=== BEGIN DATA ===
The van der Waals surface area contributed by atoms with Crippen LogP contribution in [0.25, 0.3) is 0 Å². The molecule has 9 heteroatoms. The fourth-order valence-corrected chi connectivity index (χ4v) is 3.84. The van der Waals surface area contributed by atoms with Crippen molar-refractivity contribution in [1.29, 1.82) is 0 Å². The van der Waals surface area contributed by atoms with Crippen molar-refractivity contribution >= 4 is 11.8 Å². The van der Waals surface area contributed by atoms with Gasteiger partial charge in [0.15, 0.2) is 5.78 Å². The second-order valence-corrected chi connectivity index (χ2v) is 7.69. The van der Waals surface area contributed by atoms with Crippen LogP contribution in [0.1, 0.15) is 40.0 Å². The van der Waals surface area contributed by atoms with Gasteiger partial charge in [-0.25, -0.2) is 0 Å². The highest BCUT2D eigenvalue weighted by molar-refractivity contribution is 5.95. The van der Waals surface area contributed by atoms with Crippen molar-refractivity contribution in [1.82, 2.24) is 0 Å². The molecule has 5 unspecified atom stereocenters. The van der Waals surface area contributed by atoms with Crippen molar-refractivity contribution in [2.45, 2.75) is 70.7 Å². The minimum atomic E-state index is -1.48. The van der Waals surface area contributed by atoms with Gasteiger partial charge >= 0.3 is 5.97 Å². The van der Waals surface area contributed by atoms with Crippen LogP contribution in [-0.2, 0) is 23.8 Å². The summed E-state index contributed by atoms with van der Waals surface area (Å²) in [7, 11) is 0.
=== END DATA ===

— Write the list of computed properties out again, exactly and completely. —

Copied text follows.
The van der Waals surface area contributed by atoms with Crippen LogP contribution in [0.25, 0.3) is 0 Å². The molecule has 9 heteroatoms. The fourth-order valence-corrected chi connectivity index (χ4v) is 3.84. The van der Waals surface area contributed by atoms with Crippen molar-refractivity contribution in [1.29, 1.82) is 0 Å². The van der Waals surface area contributed by atoms with Crippen molar-refractivity contribution >= 4 is 11.8 Å². The van der Waals surface area contributed by atoms with Gasteiger partial charge in [0.15, 0.2) is 5.78 Å². The second-order valence-corrected chi connectivity index (χ2v) is 7.69. The van der Waals surface area contributed by atoms with Crippen LogP contribution in [0.1, 0.15) is 40.0 Å². The van der Waals surface area contributed by atoms with Gasteiger partial charge in [-0.25, -0.2) is 0 Å². The highest BCUT2D eigenvalue weighted by molar-refractivity contribution is 5.95. The van der Waals surface area contributed by atoms with Crippen molar-refractivity contribution in [1.82, 2.24) is 0 Å². The molecule has 5 unspecified atom stereocenters. The van der Waals surface area contributed by atoms with Crippen molar-refractivity contribution in [2.45, 2.75) is 70.7 Å². The minimum atomic E-state index is -1.48. The van der Waals surface area contributed by atoms with Gasteiger partial charge >= 0.3 is 5.97 Å². The van der Waals surface area contributed by atoms with Crippen LogP contribution in [-0.2, 0) is 23.8 Å². The summed E-state index contributed by atoms with van der Waals surface area (Å²) in [7, 11) is 0.